Surely all of us have now heard terms such as bot-net, malware, computer viruses, etc. We at iguru ook a few times have written articles on ways to prevent, or even category analyzes and more specialized ways to deal with computer threats.
This article is dedicated to a specific regular hacking that we have been listening to since last September and unfortunately we will continue to hear it in the future. This tactic is known as Attack Dos or DDos and the average user can not cope with antivirus now.
What is Dos and what DDos?
In a DoS attack, the attacker causes the IP address of the target device to be congested, with external, unnecessary communication requests constantly sending requests from the attacker to the server to keep it busy, making it impossible or time consuming to connect the device to the Internet. The attack is directed at the IP address of the target device.
The above can be done very easily from any terminal.
In contrast, in a DDoS attack, the attacker uses malicious software installed on multiple computers to detect and attack the target device. Invaders launching a DDoS attack choose this type of attack to get a bigger hit on the target device than a DoS attack that starts with a single device.
How can I know if I'm attacking?
If your device is being attacked by DoS or DDoS, you may not be able to connect to the Internet or the device being attacked will be disconnected. The goal in a few words of this particular way of attack is blackout.
What is the IoT we are listening to over the last few months and what role does it play in DDos attacks?
Internet of Things (IoT), is a new term, coined by Kevin Ashton, co-founder and CEO of the Auto-ID Center (MIT research consortium), during a presentation by Procter & Gamble. "Things" referred to objects that are now able to connect and share data over a network, whether they are sneakers that count time and steps, or are decoders, routers, or drug cases that remind patients to take the drug, etc.
In the vision of the Internet of Things, objects create a diffuse system and are interconnected using multiple (usually small) communication technologies. RFID tags are one of the first examples in this field. However, over time, this has led to new technologies that make communication between objects more efficient. The IEEE 802.15.4 standard stands out among them and the recent modification of IEEE 802.15.4e can significantly increase the reliability of radio frequency connections and energy efficiency, thanks to the adoption of the access mechanism.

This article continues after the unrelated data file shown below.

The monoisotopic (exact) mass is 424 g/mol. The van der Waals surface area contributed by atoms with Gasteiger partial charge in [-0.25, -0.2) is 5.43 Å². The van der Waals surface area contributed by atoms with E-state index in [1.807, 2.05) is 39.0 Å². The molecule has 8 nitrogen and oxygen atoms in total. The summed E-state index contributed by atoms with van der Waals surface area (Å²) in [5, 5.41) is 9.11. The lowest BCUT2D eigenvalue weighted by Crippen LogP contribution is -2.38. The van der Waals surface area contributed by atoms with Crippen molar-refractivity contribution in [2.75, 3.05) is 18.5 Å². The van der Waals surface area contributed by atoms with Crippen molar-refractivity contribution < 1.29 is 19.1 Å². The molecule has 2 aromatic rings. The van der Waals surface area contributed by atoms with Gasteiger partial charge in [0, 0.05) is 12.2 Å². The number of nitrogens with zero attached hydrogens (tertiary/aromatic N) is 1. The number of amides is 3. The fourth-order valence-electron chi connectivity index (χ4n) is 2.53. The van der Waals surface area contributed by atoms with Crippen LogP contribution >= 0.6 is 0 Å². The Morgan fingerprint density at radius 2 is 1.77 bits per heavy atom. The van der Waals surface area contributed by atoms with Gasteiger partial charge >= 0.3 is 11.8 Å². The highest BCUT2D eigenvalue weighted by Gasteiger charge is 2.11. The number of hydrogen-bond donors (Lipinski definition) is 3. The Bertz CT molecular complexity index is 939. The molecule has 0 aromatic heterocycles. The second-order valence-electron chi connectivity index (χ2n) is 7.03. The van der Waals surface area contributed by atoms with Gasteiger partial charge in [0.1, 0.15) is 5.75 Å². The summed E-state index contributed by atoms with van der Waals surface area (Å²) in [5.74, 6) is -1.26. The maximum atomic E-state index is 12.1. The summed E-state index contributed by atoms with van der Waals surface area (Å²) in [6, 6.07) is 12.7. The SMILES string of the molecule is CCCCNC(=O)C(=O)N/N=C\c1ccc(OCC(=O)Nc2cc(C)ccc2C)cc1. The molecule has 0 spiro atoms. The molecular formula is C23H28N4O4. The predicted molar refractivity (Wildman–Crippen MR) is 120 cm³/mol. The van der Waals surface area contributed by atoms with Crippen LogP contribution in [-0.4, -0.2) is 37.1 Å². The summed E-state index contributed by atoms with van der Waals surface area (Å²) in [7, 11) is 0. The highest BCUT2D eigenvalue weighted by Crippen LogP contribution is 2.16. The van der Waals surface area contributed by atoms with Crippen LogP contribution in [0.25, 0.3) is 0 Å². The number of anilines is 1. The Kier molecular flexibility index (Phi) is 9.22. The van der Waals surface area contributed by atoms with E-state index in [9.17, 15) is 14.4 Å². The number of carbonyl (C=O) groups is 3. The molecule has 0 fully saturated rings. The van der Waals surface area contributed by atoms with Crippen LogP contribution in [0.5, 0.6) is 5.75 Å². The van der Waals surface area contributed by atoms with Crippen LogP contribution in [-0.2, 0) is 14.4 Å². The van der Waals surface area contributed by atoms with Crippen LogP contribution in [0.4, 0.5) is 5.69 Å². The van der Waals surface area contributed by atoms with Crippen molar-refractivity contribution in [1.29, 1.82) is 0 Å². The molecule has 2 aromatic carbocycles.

"Mirai"Which in Japanese means" the future ", is the name given to malware specifically designed to infect IoT devices, which on September 20 last year took part in one of the largest DDos attacks ever. Some of the targets were Twitter, GitHub, Reddit, Netflix, Airbnb and many more such as the French provider OVH. And also a configuration of this malware was the almost successful attack on Deutsche Telecom the day before yesterday.
Malware was designed to infect Linux systems and synchronize the attack.
Finally is open source safe?
One of the questions that immediately comes to my mind is the following .. We keep hearing about the security provided by Linux with its Kernel and surely anyone who frequents online forums for Linux fans will have read at least once the attack " Linux has no viruses ”! The above confirms my view that "no one deals with Linux" and if he decides to deal with it, here are the results. And Linux is not just Ubuntu! Linux also runs the router we are currently connecting to the internet from our home!
The evil of the case is that each of us can with basic knowledge find the source code, format it, adapt it to a device and set up an IoT! A smart toaster that reminds you of your decadence with a message on the cell phone! If I can synchronize a large number of such totes to transmit data at once, I can create big problems in a whole country! Made of tape like that? And yet we've already experienced it!
Do we need to set some security terms and protocols to use open source?